United States District Court, S.D. New York
Decide January 27, 2014
[Copyrighted Material Omitted]
Becir Cosaj, Plaintiff, Pro se.
For Seljim Nikci, Plaintiff: Neal Eugene Wiesner, LEAD ATTORNEY, Neal Wiesner, Attorney at Law, Staten Island, NY.
For Quality Building Services, Defendant: Jennifer Marie Marrinan, Clifton Budd & DeMaria, LLP, New York, NY.
For Service Employees Int'l Union Local 32BJ, Defendant: Lyle Douglas Rowen, LEAD ATTORNEY, Service Employees International Union, Local 32BJ, New York, NY.
OPINION AND ORDER
John G. Koeltl, United States District Judge.
The plaintiff, Seljim Nikci (" Nikci" ), brings this action against defendants Service Employees International Union Local Union 32BJ (" Local 32BJ" ) and QBS Building Services (" QBS" ), (collectively " the defendants" ). The dispute concerns disciplinary action taken by QBS against Nikci after Nikci allegedly misrepresented whether he had witnessed an altercation that occurred between a QBS employee and a QBS supervisor. Nikci challenged the disciplinary action in proceedings brought pursuant to the applicable collective bargaining agreement, and Local 32BJ represented Nikci in those grievance proceedings. Nikci alleges that, in the course of representing him, Local 32BJ breached the duty of fair representation that courts have derived from Section 9(a) of the National Labor Relations Act, 29 U.S.C. § 159(a). Further, Nikci alleges that QBS breached its obligations under the operative collective bargaining agreement by terminating him without cause and by coercing him into signing a settlement agreement (the " Settlement Agreement" ) in violation of Section 301(c) of the Labor Management Relations Act of 1947, 29 U.S.C. § 185.
Defendants Local 32BJ and QBS move pursuant to Rule 12(b)(6) of the Federal Rules of Civil Procedure to dismiss Nikci's claims. Because this action arises under the Labor Management Relations Act, this Court has jurisdiction pursuant to 29 U.S.C. § 185(a) and 28 U.S.C. § 1331. For the reasons explained below, the Amended Complaint fails to state a claim that Local 32BJ breached its duty of fair representation or that QBS breached any obligations under the collective bargaining agreement. Accordingly, the defendants' motions to dismiss are granted.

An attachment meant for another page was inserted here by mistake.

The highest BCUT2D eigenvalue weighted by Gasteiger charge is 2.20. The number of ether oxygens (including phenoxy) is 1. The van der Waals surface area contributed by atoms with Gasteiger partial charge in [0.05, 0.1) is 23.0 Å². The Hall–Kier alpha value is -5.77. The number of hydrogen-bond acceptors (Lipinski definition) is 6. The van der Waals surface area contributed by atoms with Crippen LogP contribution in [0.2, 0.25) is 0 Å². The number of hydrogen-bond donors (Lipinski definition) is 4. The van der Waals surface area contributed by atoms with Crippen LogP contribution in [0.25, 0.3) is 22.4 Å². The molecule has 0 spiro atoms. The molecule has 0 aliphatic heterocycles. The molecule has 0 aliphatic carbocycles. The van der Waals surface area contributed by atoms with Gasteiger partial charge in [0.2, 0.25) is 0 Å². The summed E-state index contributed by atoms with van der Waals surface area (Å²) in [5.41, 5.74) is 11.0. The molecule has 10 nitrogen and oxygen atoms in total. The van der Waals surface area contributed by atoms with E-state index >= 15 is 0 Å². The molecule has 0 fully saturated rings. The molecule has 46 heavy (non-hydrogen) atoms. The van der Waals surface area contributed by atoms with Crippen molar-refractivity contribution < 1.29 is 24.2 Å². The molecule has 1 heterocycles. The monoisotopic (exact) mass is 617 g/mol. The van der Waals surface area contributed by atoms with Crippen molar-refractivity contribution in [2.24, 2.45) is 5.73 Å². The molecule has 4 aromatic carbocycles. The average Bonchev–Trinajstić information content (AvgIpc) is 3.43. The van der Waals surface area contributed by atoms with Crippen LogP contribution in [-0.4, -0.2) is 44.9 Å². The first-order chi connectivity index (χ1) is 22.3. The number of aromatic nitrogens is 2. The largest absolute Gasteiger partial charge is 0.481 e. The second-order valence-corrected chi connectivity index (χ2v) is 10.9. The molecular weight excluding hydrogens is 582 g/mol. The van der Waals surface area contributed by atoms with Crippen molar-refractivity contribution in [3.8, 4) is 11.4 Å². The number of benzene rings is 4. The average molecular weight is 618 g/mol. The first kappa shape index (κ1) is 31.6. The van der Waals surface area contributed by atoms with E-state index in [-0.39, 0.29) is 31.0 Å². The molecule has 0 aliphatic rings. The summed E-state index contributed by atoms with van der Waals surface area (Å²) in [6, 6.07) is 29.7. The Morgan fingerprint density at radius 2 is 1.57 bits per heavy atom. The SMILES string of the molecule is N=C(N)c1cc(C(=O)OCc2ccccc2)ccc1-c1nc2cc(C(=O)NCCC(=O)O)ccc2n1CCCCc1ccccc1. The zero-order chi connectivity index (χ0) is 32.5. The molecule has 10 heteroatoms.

In deciding a motion to dismiss pursuant to Rule 12(b)(6), the allegations in the complaint are accepted as true, and all reasonable inferences must be drawn in the plaintiffs' favor. McCarthy v. Dun & Bradstreet Corp., 482 F.3d 184, 191 (2d Cir. 2007). The Court's function on a motion to dismiss is " not to weigh the evidence that might be presented at a trial but merely to determine whether the complaint itself is legally sufficient." Goldman v. Belden, 754 F.2d 1059, 1067 (2d Cir. 1985). A complaint should not be dismissed if the plaintiff has stated " enough facts to state a claim to relief that is plausible on its face." Bell A. Corp. v. Twombly, 550 U.S. 544, 570, 127 S.Ct. 1955, 167 L.Ed.2d 929 (2007). " A claim has facial plausibility when the plaintiff pleads factual content that allows the court to draw the reasonable inference that the defendant is liable for the misconduct alleged." Ashcroft v. Iqbal, 556 U.S. 662, 678, 129 S.Ct. 1937, 173 L.Ed.2d 868 (2009). While factual allegations should be construed in the light most favorable to the plaintiffs, " the tenet that a court must accept as true all of the allegations contained
in a complaint is inapplicable to legal conclusions." Id.
When presented with a motion to dismiss pursuant to Rule 12(b)(6), the Court may consider documents that are referenced in the complaint, documents that the plaintiff relied on in bringing suit and that are either in the plaintiff's possession or that the plaintiff knew of when bringing suit, or matters of which judicial notice may be taken. See Taylor v. Vt. Dep't of Educ., 313 F.3d 768, 776 (2d Cir. 2002); Chambers v. Time Warner, Inc., 282 F.3d 147, 153 (2d Cir. 2000); see also Wilson v. Am Postal Workers Union, AFL-CIO, No. 11 Civ. 3097, 2012 WL 3822565, at *1 (S.D.N.Y. Sept. 4, 2012).
The following facts are accepted as true for purposes of this motion, unless otherwise indicated.
Defendant QBS provides cleaning and maintenance services to commercial buildings in the New York metropolitan area. (First Amended Complaint (" FAC" ) at ¶ 4.) Defendant Local 32BJ is a labor union that represents workers who provide cleaning and maintenance services. (FAC ¶ 5.) Nikci was at all times relevant to this action both an employee of QBS and a member of Local 32BJ. (FAC ¶ 6.) He began providing cleaning and maintenance services at 444 Madison Avenue in 1997 and later became the Shop Steward for all Local 32BJ members ...